A system and method for providing search query refinements are presented. A stored query and a stored document are associated as a logical pairing. A weight is assigned to the logical pairing. The search query is issued and a set of search documents is produced. At least one search document is matched to at least one stored document. The stored query and the assigned weight associated with the matching at least one stored document are retrieved. At least one cluster is formed based on the stored query and the assigned weight associated with the matching at least one stored document. The stored query associated with the matching at least one stored document are scored for the at least one cluster relative to at least one other cluster. At least one such scored search query is suggested as a set of query refinements.

You May Recognize The inventors of this Query Refinement Process

You may recognize Paul Haahr, from his presentation last year at SMX West on How Google Works, in which he gave some really interesting insights into how the search engine operates. His co-inventor, Stephen Baker wrote a Google Blog post about Google synonyms titled Helping computers understand language

The ideal way of making sense of how Google may have changed around the way that they are making search query refinements is to compare the claims sections of the older version of the patent (filed on September 22, 2003, and granted on March 10, 2005) and the newer version (granted this past Tuesday).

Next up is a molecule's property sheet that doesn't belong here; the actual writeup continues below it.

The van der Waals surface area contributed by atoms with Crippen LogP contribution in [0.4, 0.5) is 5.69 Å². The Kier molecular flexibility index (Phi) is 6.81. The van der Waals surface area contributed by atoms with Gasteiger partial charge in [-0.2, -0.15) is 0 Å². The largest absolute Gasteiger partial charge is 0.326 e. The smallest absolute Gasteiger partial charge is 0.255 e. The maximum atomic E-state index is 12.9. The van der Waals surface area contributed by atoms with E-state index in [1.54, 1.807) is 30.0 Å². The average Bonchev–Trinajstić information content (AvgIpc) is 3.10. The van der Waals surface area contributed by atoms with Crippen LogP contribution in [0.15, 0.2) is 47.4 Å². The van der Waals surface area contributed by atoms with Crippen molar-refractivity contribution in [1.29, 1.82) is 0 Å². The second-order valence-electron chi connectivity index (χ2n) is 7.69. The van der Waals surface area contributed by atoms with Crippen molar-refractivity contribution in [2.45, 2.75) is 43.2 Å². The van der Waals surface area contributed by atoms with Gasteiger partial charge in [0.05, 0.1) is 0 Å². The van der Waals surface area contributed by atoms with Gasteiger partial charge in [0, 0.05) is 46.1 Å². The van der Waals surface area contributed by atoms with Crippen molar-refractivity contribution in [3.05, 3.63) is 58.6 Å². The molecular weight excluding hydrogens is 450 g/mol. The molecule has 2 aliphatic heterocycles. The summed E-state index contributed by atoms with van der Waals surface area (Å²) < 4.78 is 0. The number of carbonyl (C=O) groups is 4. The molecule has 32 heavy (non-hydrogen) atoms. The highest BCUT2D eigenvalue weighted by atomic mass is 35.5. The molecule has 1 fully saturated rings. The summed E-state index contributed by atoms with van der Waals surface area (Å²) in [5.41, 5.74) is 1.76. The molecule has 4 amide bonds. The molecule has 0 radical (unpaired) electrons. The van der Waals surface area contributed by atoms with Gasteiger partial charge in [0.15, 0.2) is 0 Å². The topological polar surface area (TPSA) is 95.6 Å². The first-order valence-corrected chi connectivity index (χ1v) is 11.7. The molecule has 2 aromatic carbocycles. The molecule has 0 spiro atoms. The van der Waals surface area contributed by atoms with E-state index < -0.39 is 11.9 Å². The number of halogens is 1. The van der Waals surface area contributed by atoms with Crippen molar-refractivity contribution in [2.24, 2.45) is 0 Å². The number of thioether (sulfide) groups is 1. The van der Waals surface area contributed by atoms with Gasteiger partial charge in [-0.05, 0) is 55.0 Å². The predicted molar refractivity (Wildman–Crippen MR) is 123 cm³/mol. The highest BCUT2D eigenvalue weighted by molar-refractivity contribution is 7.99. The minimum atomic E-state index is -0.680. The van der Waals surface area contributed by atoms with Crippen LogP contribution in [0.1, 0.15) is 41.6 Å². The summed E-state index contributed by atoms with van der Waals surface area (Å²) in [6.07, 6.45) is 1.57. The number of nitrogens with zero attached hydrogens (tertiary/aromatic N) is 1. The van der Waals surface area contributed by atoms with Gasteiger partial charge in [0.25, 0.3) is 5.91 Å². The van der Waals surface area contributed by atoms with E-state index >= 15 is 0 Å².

What is new are Rank Scores

I noticed that the new version talks about rank scores for terms that clusters are built around and how those rank scores might be used:

5. The method of claim 2, comprising: obtaining, for each cluster, a rank score based on (i) the relevance scores of the search results that reference resources that match the resources of the cluster, and (ii) a quantity of the resources of the cluster; and selecting, as refinement clusters, a top n clusters with the highest rank score, wherein n is a positive integer, wherein each representative search query is selected from one of the refinement clusters, and wherein selecting a subset of the search queries further comprises selecting one or more search queries from the representative search queries of the m clusters with the highest rank score, wherein m is a positive integer.